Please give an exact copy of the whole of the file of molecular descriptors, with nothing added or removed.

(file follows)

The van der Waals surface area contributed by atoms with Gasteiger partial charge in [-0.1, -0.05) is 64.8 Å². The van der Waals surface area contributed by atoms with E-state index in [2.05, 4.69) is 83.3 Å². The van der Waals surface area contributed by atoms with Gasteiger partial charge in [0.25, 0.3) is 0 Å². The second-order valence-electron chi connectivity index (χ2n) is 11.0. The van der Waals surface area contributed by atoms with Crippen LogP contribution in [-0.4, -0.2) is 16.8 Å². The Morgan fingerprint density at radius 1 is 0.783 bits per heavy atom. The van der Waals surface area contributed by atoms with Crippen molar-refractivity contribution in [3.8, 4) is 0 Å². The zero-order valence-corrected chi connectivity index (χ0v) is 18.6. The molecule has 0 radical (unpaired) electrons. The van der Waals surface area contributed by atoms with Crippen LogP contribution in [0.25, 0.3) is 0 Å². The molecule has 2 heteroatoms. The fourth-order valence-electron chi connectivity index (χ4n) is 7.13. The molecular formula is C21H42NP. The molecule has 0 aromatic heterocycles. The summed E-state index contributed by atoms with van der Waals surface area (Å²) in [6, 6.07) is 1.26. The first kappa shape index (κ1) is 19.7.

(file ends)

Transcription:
The van der Waals surface area contributed by atoms with Gasteiger partial charge in [-0.1, -0.05) is 64.8 Å². The van der Waals surface area contributed by atoms with E-state index in [2.05, 4.69) is 83.3 Å². The van der Waals surface area contributed by atoms with Gasteiger partial charge in [0.25, 0.3) is 0 Å². The second-order valence-electron chi connectivity index (χ2n) is 11.0. The van der Waals surface area contributed by atoms with Crippen LogP contribution in [-0.4, -0.2) is 16.8 Å². The Morgan fingerprint density at radius 1 is 0.783 bits per heavy atom. The van der Waals surface area contributed by atoms with Crippen molar-refractivity contribution in [3.8, 4) is 0 Å². The zero-order valence-corrected chi connectivity index (χ0v) is 18.6. The molecule has 0 radical (unpaired) electrons. The van der Waals surface area contributed by atoms with Crippen LogP contribution in [0.25, 0.3) is 0 Å². The molecule has 2 heteroatoms. The fourth-order valence-electron chi connectivity index (χ4n) is 7.13. The molecular formula is C21H42NP. The molecule has 0 aromatic heterocycles. The summed E-state index contributed by atoms with van der Waals surface area (Å²) in [6, 6.07) is 1.26. The first kappa shape index (κ1) is 19.7.